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We're starting from behind in the race to win back international students

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It will take more than just reopening borders to rebuild our once-booming international education sector writes Robert MacDonald.

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Can Queensland rebuild its once-booming international education industry now that our borders have finally reopened?

Or have we let our competitors get the drop on us?

Various international surveys indicate Australia’s attractiveness as an education destination has fallen sharply during the past two years of closed gates and limited support for stranded overseas students.

“Australia’s reputation as a study destination is at an all-time low,” Perth-based international education group Navitas says in research released in October and based on interviews with more than 1000 education agents in 70 countries.

At the beginning of the pandemic in March 2020, almost 80 per cent of agents “agreed/strongly agreed that Australia’s handling of the coronavirus had made it a more attractive study destination”, Navitas says.

That put us at the top of the list, along with New Zealand.

“Since then, there has been a steady decline and 18 months later, only just over 30 per cent agents agree/strongly agree with that statement.”

Australia’s traditional competitors for international students, Canada and the United Kingdom, have, in the meantime, moved to the top of the rankings with approval ratings of 75 per cent plus.

Interest in the US has also jumped strongly following Joe Biden’s presidential victory.

Recent research from international student recruitment group education.com reveals a similar pattern.

It found that while Asian student interest in Australia had dropped by 35 per cent since 2019, interest in competitor nations had remained strong.

IDP Connect, another big player in the sector, reports the same trend in its research – more international students are choosing Canada, the UK and the US over Australia.

It says Australia’s global share of demand fell from 17 per cent to 12 per cent in the two years to September last year.

Australia’s share of the important Indian market more than halved during the same period, from, 20 per cent to 9 per cent.

Pre-Covid, international education was worth about $5.8 billion to the Queensland economy and about $20 billion nationally.

But in the past two years international student enrolments have fallen sharply, by 30 per cent nationally and 40 per cent in Queensland.

So, what can we do about it?

Both the Queensland and Australian Governments have announced specific plans to win back lost market share.

Queensland has committed $32 million over the past two years “to rebuild Queensland’s international student market following the Covid pandemic”.

Of that amount, $10 million has gone to an international student crisis assistance package”, which last financial year helped nearly 13,000 students and supplied 97,500 meals and food packages.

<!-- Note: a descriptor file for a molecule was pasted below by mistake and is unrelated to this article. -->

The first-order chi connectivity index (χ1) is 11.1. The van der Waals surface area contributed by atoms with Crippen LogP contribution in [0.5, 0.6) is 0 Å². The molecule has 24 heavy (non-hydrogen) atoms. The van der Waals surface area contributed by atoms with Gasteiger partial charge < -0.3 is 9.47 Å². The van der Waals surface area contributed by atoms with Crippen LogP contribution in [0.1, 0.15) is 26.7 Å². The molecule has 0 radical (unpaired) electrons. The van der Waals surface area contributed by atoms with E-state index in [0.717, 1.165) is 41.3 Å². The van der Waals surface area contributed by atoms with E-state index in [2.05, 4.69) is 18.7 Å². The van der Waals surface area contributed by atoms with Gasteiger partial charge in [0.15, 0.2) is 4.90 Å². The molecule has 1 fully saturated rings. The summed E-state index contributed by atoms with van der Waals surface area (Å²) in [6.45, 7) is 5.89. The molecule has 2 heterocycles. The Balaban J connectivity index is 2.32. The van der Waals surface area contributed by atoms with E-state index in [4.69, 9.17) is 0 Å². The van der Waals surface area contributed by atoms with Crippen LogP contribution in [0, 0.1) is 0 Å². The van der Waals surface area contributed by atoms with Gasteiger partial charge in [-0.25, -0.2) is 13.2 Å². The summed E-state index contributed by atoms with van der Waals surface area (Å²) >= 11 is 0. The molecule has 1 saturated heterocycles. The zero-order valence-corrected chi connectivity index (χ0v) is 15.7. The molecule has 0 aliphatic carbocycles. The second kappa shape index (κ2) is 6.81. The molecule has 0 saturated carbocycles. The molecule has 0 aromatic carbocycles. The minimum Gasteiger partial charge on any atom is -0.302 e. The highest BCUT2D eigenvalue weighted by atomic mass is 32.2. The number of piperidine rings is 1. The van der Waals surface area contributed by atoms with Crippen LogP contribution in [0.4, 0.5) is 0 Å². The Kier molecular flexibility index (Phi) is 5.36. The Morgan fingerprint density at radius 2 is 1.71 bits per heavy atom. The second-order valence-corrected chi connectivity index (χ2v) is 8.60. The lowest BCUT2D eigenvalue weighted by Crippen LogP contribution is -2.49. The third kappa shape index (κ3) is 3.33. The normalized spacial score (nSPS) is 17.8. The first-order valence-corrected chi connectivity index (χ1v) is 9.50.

In addition, Trade and Investment Queensland’s Study Queensland has developed an “international education and training roadmap for 2021-22 which  lists the following among its objectives:

“Following the decision of the Queensland Government, facilitate the safe arrival of international students into Queensland with industry, Queensland Government agencies and the Australian Government when it is safe to do so.”

And that’s presumably where we are at the moment – at the beginning of what the roadmap describes as a  “safe and gradual return of international students”.

For its part the Federal Government launched a new 10-year Australian Strategy for International Education in November.

It includes around $40 million “in targeted support measures, including regulatory fee relief and an Innovation Development Fund for English language providers”.

Such steps are presumably useful in rebuilding an industry decimated by two years of lockdowns, but regaining Australia’s once pre-eminent position as a trusted provider of international education will take a lot more work.

But Navitas, for one, seems to think it can be done, citing the United States as an example.

“The United States has demonstrated that it is indeed possible for a destination country to achieve a substantial turnaround in its reputation,” Navitas writes in October research.

“Immediately following the start of the Biden administration, the March 2021 Navitas Agent Perception Survey detected a substantial 24 percentage point improvement in views on whether the government’s handling of the pandemic had made it a more attractive destination.”

The upward trajectory has continued in later surveys.

The key for Australia, Navitas says, is to avoid the risk of “a fragmented reopening”.

(Perhaps someone should tell Western Australia, which happens to be the home state of Navitas.)

“Australia will need to deploy a clear and consistent message very soon if it is to recapture some momentum in 2022.

“Students, parents and agents will be especially keen to understand the state of government policy in the months preceding each of the major intake dates in early 2022 and mid 2022, and agents will be looking for clarity so that they can advise students on the best course of action.

We’ll need to get cracking. Time is running out.

 

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